Tuesday, April 30, 2013

Pinafore Project

Arms stretched wide on both young and old, another pack of children ran toward me for welcome hugs. These children belong to the families somehow associated with the Life in Africa group. As I reflected on why exactly this arms-wide-open welcome is so common to me – but would never likely be expressed so openly with others – I gave thanks. I gave thanks that God would use me to show these children his love, safety, and joy. I give thanks that God would know exactly what I need and when I need it and then send a pile of obedient, dirty, smiley, energetic little ones to do the work.

As I approached the workspace, I could hear two women working together on their sewing machine – the second machine is being repaired. Soon all six ladies who faithfully attend the daily Life in Africa tailoring skills training group arrived. The teacher inspects their work and often calls for the seam ripper (I’m glad I’m not the only one who needs such a tool). The blackboard is cleared and the ladies get out their notebooks. Each with careful drawing and instructions about the specific garment they’ve learned to sew.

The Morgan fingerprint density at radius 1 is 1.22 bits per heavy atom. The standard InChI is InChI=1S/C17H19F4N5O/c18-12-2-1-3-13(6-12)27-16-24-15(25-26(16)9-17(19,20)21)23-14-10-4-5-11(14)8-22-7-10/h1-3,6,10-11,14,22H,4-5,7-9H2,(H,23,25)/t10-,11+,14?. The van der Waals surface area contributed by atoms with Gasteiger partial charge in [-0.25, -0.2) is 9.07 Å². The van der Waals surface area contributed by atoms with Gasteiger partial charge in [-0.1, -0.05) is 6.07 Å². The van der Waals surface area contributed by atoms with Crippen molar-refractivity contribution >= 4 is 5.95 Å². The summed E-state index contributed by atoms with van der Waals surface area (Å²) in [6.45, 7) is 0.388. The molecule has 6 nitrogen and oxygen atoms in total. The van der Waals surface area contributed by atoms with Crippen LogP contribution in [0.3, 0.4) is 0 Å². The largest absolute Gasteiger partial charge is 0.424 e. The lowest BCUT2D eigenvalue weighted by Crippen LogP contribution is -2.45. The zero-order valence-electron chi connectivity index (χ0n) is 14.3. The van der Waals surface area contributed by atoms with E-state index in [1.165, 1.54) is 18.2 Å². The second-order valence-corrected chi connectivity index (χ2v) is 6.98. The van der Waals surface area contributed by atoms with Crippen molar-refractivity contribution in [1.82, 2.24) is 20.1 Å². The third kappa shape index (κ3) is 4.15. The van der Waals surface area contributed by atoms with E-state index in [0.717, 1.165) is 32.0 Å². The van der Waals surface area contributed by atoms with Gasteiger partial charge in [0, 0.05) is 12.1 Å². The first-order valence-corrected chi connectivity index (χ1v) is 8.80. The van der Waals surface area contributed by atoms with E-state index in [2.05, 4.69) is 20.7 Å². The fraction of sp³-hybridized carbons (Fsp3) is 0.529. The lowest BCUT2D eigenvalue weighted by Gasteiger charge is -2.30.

Stitching tiny garments so as to lower program costs is practice for the real thing. The ladies of Life in Africa go through a series of learning projects – skirts, shirts, aprons, and the like – to prepare them for the competitive world of tailoring. At the moment, the ladies are learning to make pinafores along with other school uniform pieces. My observation is that, compared to what I see in other areas, tailors are few in the village of Namavundu. Schools, though, are in abundance. I look forward to seeing how they apply their new skills and business teaching to partnering with these schools to make uniforms.